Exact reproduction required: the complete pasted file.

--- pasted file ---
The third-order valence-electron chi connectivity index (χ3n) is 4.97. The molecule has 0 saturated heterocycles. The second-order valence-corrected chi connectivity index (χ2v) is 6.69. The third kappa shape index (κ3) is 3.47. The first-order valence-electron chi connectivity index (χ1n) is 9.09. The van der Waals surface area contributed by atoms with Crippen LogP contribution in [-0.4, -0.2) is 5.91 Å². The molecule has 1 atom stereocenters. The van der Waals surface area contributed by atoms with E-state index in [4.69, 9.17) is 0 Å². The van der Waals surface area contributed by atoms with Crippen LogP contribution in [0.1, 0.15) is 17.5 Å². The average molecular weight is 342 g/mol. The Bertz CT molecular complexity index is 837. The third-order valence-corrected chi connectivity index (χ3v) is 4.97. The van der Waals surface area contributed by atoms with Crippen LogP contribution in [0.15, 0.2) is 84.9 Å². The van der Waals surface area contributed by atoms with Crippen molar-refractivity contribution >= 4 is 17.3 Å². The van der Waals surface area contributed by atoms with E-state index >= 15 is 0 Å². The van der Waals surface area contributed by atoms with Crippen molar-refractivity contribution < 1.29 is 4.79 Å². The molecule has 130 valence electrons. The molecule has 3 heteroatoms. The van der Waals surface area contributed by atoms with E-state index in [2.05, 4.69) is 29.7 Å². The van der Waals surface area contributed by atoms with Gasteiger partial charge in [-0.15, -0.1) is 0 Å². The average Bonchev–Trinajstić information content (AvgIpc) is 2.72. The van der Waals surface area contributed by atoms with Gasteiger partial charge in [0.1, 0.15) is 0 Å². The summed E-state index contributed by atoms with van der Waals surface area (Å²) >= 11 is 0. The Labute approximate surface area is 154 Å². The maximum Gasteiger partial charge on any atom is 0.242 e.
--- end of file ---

The third-order valence-electron chi connectivity index (χ3n) is 4.97. The molecule has 0 saturated heterocycles. The second-order valence-corrected chi connectivity index (χ2v) is 6.69. The third kappa shape index (κ3) is 3.47. The first-order valence-electron chi connectivity index (χ1n) is 9.09. The van der Waals surface area contributed by atoms with Crippen LogP contribution in [-0.4, -0.2) is 5.91 Å². The molecule has 1 atom stereocenters. The van der Waals surface area contributed by atoms with E-state index in [4.69, 9.17) is 0 Å². The van der Waals surface area contributed by atoms with Crippen LogP contribution in [0.1, 0.15) is 17.5 Å². The average molecular weight is 342 g/mol. The Bertz CT molecular complexity index is 837. The third-order valence-corrected chi connectivity index (χ3v) is 4.97. The van der Waals surface area contributed by atoms with Crippen LogP contribution in [0.15, 0.2) is 84.9 Å². The van der Waals surface area contributed by atoms with Crippen molar-refractivity contribution >= 4 is 17.3 Å². The van der Waals surface area contributed by atoms with E-state index >= 15 is 0 Å². The van der Waals surface area contributed by atoms with Crippen molar-refractivity contribution < 1.29 is 4.79 Å². The molecule has 130 valence electrons. The molecule has 3 heteroatoms. The van der Waals surface area contributed by atoms with E-state index in [2.05, 4.69) is 29.7 Å². The van der Waals surface area contributed by atoms with Gasteiger partial charge in [-0.15, -0.1) is 0 Å². The average Bonchev–Trinajstić information content (AvgIpc) is 2.72. The van der Waals surface area contributed by atoms with Gasteiger partial charge in [0.1, 0.15) is 0 Å². The summed E-state index contributed by atoms with van der Waals surface area (Å²) >= 11 is 0. The Labute approximate surface area is 154 Å². The maximum Gasteiger partial charge on any atom is 0.242 e.